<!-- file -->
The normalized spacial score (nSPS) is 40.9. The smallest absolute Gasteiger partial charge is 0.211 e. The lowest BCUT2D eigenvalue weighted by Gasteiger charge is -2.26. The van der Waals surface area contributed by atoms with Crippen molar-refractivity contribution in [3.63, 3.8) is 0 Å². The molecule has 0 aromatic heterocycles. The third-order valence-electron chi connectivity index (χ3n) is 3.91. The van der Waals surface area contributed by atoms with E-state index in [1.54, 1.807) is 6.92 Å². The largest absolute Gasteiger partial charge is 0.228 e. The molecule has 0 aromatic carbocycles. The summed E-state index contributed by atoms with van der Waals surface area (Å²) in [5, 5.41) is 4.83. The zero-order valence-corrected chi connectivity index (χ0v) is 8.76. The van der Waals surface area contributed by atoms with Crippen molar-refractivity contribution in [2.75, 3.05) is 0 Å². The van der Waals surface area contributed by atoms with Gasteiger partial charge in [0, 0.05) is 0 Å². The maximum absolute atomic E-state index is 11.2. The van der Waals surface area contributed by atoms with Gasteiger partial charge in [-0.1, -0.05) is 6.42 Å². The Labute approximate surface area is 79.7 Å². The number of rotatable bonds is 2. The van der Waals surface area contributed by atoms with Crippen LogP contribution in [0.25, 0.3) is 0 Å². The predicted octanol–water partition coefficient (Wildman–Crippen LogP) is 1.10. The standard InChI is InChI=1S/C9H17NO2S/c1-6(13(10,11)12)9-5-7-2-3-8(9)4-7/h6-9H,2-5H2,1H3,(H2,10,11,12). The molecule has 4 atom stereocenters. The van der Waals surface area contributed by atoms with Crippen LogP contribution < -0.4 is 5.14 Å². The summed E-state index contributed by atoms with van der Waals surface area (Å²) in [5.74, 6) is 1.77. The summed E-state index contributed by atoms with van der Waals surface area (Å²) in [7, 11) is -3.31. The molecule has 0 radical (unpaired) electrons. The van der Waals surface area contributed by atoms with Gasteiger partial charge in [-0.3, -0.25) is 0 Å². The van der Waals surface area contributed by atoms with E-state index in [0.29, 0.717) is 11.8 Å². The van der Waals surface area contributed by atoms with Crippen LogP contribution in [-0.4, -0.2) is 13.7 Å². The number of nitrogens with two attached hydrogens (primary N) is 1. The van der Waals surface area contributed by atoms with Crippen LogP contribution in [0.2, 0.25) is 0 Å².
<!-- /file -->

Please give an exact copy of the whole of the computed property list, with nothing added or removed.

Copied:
The normalized spacial score (nSPS) is 40.9. The smallest absolute Gasteiger partial charge is 0.211 e. The lowest BCUT2D eigenvalue weighted by Gasteiger charge is -2.26. The van der Waals surface area contributed by atoms with Crippen molar-refractivity contribution in [3.63, 3.8) is 0 Å². The molecule has 0 aromatic heterocycles. The third-order valence-electron chi connectivity index (χ3n) is 3.91. The van der Waals surface area contributed by atoms with E-state index in [1.54, 1.807) is 6.92 Å². The largest absolute Gasteiger partial charge is 0.228 e. The molecule has 0 aromatic carbocycles. The summed E-state index contributed by atoms with van der Waals surface area (Å²) in [5, 5.41) is 4.83. The zero-order valence-corrected chi connectivity index (χ0v) is 8.76. The van der Waals surface area contributed by atoms with Crippen molar-refractivity contribution in [2.75, 3.05) is 0 Å². The van der Waals surface area contributed by atoms with Gasteiger partial charge in [0, 0.05) is 0 Å². The maximum absolute atomic E-state index is 11.2. The van der Waals surface area contributed by atoms with Gasteiger partial charge in [-0.1, -0.05) is 6.42 Å². The Labute approximate surface area is 79.7 Å². The number of rotatable bonds is 2. The van der Waals surface area contributed by atoms with Crippen LogP contribution in [0.25, 0.3) is 0 Å². The predicted octanol–water partition coefficient (Wildman–Crippen LogP) is 1.10. The standard InChI is InChI=1S/C9H17NO2S/c1-6(13(10,11)12)9-5-7-2-3-8(9)4-7/h6-9H,2-5H2,1H3,(H2,10,11,12). The molecule has 4 atom stereocenters. The van der Waals surface area contributed by atoms with Crippen LogP contribution < -0.4 is 5.14 Å². The summed E-state index contributed by atoms with van der Waals surface area (Å²) in [5.74, 6) is 1.77. The summed E-state index contributed by atoms with van der Waals surface area (Å²) in [7, 11) is -3.31. The molecule has 0 radical (unpaired) electrons. The van der Waals surface area contributed by atoms with Gasteiger partial charge in [-0.3, -0.25) is 0 Å². The van der Waals surface area contributed by atoms with E-state index in [0.29, 0.717) is 11.8 Å². The van der Waals surface area contributed by atoms with Crippen LogP contribution in [-0.4, -0.2) is 13.7 Å². The number of nitrogens with two attached hydrogens (primary N) is 1. The van der Waals surface area contributed by atoms with Crippen LogP contribution in [0.2, 0.25) is 0 Å².